One afternoon, when Thomas was tiny and had just learned to toddle around in his Nanny’s garden, I stood chatting with a neighbor who suddenly shouted, “Get out of the flowers before someone smacks your bum!” My baby burst into tears, and I experienced my first moment of righteous parenting anger. No one had ever shouted at my son! This led to a conversation about corporal punishment in which I assured Nanny’s friend that I will never spank my children - not to keep them from touching a hot stove, or even to teach them to stay out of the road.
Several years later, I was having a heart to heart with Thomas the teen about cleaning up the kitchen. I just couldn’t understand. How can I explain, ask nicely, and gently remind day after day and still come home to warm mayonnaise on the counter, and crusts of bread? He can watch me wipe away tears of frustration and still leave a mess the next day. But when an angry voice booms down to the basement all the boys come running to clean the mess, and the kitchen is clean for a week. Why did an angry voice work more efficiently than my rational words? There are times when I feel that if I were to slam a door, I would get a better result than if I try to rationalize using words. And I this leaves me so utterly disappointed.
Punishment works! Humiliation too.
Afraid to make Mom mad, the boys keep the counter clean.
Ground them for a month, no more t.v. bad guys get squirted with water guns.
A walk of shame to turn in the cell phone, no more texting in class.
The flip of a card, no more sassin’ the teacher.
We have boys who drive to Taco Bell to spend money for their afternoon snack.
Stir crazy kids somersault off the back of the couch.
Now, she leans back in her chair to reach around Chris and tap Maritza on the shoulder but crashes to the floor.
No more smart talk, but a grudging conformity.
I have heard, that negative reinforcement can extinguish an undesired behavior.
I’ve read that it is most likely replaced with another.
I’ve noticed, that this seems to be true.
I have also done some research, and been inspired by educators who’ve been doing this work before me. I believe in the philosophy of Restorative Justice, and our community circle meets every day after lunch. When we build a classroom community where each person is valued, kids are eager to do the hard work of coming back to the circle. We bring our concerns and our frustrations to the group, and great ideas come from these kids! They reassure one another that team work is hard, and make suggestions for what to do when a disagreement turns into an argument. “Instead of coloring on her castle, you could ask if you can make the rainbow.” They suggest compromise and practice listening. “I heard Hayden say he wanted to make a puppet show in the snow, and I think that would make a good part two to your story.”
I’ve seen skill building work. My student who can’t stand to be excluded will sometimes push or hit her way into the group. Now, she refers to the chart on the wall to select a sentence frame to fit the situation. “Would it be ok if I play wall ball with you at recess?” “Will you be my partner for __?” And she has been rewarded with acceptance.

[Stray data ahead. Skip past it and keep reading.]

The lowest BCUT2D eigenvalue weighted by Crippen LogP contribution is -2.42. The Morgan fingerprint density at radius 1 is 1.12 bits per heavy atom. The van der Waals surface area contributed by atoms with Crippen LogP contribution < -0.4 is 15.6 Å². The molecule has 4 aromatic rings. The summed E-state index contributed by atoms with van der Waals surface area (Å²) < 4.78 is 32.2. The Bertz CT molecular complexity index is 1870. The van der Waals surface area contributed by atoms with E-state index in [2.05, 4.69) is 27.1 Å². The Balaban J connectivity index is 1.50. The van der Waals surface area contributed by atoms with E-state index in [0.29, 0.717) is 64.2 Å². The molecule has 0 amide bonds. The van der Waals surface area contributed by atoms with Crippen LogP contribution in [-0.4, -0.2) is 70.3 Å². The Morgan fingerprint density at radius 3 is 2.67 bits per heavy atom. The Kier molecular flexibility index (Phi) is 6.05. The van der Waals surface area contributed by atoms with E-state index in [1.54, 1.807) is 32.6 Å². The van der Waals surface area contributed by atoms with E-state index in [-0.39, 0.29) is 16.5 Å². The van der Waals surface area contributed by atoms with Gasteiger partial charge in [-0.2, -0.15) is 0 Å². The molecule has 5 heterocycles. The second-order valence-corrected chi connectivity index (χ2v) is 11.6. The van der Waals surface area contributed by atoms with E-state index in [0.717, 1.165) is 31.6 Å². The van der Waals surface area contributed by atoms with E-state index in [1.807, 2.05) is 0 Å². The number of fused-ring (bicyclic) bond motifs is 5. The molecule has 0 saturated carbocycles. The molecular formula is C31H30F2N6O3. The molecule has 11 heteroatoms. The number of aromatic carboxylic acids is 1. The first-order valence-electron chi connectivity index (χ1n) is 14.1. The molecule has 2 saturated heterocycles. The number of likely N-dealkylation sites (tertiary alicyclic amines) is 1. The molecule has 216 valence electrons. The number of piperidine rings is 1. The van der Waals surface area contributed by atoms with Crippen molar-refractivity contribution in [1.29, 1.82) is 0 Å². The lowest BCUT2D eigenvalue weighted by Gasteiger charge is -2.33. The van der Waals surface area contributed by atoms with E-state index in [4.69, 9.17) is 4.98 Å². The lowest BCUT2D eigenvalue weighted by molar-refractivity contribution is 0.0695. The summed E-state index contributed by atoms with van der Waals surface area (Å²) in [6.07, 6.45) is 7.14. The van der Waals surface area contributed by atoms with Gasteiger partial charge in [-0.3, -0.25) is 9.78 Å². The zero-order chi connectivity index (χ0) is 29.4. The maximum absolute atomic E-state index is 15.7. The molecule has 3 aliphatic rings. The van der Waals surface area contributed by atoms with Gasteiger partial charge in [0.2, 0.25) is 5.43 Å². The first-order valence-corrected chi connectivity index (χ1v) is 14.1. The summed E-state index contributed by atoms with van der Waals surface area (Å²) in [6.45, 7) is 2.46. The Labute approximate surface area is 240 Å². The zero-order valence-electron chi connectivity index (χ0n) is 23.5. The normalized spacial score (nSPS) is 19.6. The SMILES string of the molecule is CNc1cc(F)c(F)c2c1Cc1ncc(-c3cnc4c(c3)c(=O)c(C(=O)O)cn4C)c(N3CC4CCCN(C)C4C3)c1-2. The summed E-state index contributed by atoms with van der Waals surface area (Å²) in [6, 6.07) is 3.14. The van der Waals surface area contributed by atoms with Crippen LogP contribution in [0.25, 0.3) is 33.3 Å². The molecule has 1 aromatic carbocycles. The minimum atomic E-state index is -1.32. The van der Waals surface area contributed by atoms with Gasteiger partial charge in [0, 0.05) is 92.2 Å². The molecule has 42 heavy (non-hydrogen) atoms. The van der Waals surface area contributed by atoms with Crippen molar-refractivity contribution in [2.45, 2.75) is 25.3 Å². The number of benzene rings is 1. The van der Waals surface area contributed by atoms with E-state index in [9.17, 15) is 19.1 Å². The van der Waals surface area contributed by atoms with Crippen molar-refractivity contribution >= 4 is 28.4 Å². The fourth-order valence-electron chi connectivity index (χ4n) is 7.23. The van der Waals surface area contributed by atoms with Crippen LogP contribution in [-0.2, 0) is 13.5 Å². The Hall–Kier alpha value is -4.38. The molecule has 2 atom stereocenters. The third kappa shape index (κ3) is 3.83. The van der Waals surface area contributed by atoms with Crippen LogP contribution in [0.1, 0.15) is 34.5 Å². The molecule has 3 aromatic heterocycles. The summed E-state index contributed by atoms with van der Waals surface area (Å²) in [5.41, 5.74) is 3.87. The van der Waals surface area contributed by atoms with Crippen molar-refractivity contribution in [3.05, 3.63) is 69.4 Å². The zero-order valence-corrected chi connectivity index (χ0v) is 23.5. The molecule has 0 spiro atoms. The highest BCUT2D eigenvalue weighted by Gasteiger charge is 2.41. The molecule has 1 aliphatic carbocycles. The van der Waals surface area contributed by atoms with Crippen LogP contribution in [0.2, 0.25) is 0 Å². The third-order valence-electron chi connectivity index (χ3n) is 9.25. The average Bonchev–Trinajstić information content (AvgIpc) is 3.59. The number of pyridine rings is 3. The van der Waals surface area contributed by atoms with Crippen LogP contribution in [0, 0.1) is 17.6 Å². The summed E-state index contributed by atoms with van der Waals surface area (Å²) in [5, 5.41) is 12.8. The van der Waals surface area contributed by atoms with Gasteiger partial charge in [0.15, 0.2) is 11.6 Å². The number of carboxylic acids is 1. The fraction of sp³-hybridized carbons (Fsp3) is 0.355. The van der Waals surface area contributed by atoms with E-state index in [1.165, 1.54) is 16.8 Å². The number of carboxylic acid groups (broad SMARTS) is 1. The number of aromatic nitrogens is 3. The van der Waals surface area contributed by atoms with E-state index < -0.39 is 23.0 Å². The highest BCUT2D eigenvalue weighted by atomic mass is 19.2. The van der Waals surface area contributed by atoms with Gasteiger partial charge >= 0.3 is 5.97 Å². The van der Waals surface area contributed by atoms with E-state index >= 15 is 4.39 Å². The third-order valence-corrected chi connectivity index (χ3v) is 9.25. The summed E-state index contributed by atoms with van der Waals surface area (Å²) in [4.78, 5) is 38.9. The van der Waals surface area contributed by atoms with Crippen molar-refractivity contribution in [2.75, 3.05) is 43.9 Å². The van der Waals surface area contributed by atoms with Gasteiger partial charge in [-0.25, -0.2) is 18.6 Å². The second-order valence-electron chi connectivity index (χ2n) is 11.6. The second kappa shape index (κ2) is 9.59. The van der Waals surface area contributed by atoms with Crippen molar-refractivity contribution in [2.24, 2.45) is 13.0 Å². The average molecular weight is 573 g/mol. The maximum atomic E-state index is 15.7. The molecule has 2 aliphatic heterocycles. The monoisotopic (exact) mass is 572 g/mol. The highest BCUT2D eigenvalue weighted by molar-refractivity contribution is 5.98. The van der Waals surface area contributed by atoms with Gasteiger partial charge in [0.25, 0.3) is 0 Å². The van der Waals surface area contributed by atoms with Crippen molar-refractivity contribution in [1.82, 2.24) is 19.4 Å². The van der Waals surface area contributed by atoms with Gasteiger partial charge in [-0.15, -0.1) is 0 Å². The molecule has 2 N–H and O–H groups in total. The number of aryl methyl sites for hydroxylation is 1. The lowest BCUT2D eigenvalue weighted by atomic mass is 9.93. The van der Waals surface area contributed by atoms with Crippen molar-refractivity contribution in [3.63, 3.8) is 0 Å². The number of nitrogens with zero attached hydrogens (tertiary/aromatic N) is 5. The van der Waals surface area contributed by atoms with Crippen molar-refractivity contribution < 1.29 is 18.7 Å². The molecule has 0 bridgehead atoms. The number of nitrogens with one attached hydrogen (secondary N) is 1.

This student is one smart little girl! When we sit together before she heads to recess, and acknowledge that this is a difficult time, she can brainstorm three or four ways to get other kids to listen to her ideas. They don’t work every time, and she still makes mistakes, but she is not giving up because she is also finding success! What joy when two girls asked her to sing their made-up song during sharing time. The Think:Kids approach on OHSU Department of Psychaiatry’s website describes the underlying shift in mindset that comes with a Collaborative Problem Solving approach: We used to think “kids do well if they want to” but now we believe that “children do well if they can”. We trust kids to do their best, to be their best.
So, I remain true to my ideals. I resist the pressure to conform. I try to work within the system that my school has adopted, but sometimes I feel like I am alone. I defend myself when someone says, “I know you don’t make them flip cards.” I assure my colleague that I am following the guidance I have been given… I will ask a child to flip his card, if after meeting and reflecting, talking and some teaching, the behavior continues. The only students who continue the misbehavior after plenty of teaching are those who are on their own special plan, and are exempt from the card chart. So… my chart stays green.
The terrible consequence…. the punishment, the humiliating walk of shame… only comes to those who have been instructed well, and still have not learned their lesson. And, well… I am a teacher after all. That is what I do. I teach. And, I think I do it pretty well. They are kids. They make mistakes and they learn from them. And, I think they do it pretty well. Nice job kids. No card flips around here.
OHSU Medical School: Department of Psychiatry, Think:Kids
Lives in the Balance, Changing the Conversation about and with Behaviorally Challenging Kids
Peace Circles: Listen to the Children
Restorative Justice Online